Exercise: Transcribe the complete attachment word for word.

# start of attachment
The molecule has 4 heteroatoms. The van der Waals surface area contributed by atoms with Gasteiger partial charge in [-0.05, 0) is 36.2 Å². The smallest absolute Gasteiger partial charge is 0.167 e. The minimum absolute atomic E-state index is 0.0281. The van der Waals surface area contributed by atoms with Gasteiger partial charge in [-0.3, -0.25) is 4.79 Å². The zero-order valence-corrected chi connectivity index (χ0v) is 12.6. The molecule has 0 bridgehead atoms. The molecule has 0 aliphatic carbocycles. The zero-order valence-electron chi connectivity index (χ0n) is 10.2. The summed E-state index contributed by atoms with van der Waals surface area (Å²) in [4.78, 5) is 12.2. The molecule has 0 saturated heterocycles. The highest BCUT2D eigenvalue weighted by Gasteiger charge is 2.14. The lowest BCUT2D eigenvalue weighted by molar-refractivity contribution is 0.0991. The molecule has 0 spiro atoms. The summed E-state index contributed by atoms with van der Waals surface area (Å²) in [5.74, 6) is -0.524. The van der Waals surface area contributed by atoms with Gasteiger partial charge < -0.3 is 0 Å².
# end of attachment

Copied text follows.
The molecule has 4 heteroatoms. The van der Waals surface area contributed by atoms with Gasteiger partial charge in [-0.05, 0) is 36.2 Å². The smallest absolute Gasteiger partial charge is 0.167 e. The minimum absolute atomic E-state index is 0.0281. The van der Waals surface area contributed by atoms with Gasteiger partial charge in [-0.3, -0.25) is 4.79 Å². The zero-order valence-corrected chi connectivity index (χ0v) is 12.6. The molecule has 0 bridgehead atoms. The molecule has 0 aliphatic carbocycles. The zero-order valence-electron chi connectivity index (χ0n) is 10.2. The summed E-state index contributed by atoms with van der Waals surface area (Å²) in [4.78, 5) is 12.2. The molecule has 0 saturated heterocycles. The highest BCUT2D eigenvalue weighted by Gasteiger charge is 2.14. The lowest BCUT2D eigenvalue weighted by molar-refractivity contribution is 0.0991. The molecule has 0 spiro atoms. The summed E-state index contributed by atoms with van der Waals surface area (Å²) in [5.74, 6) is -0.524. The van der Waals surface area contributed by atoms with Gasteiger partial charge < -0.3 is 0 Å².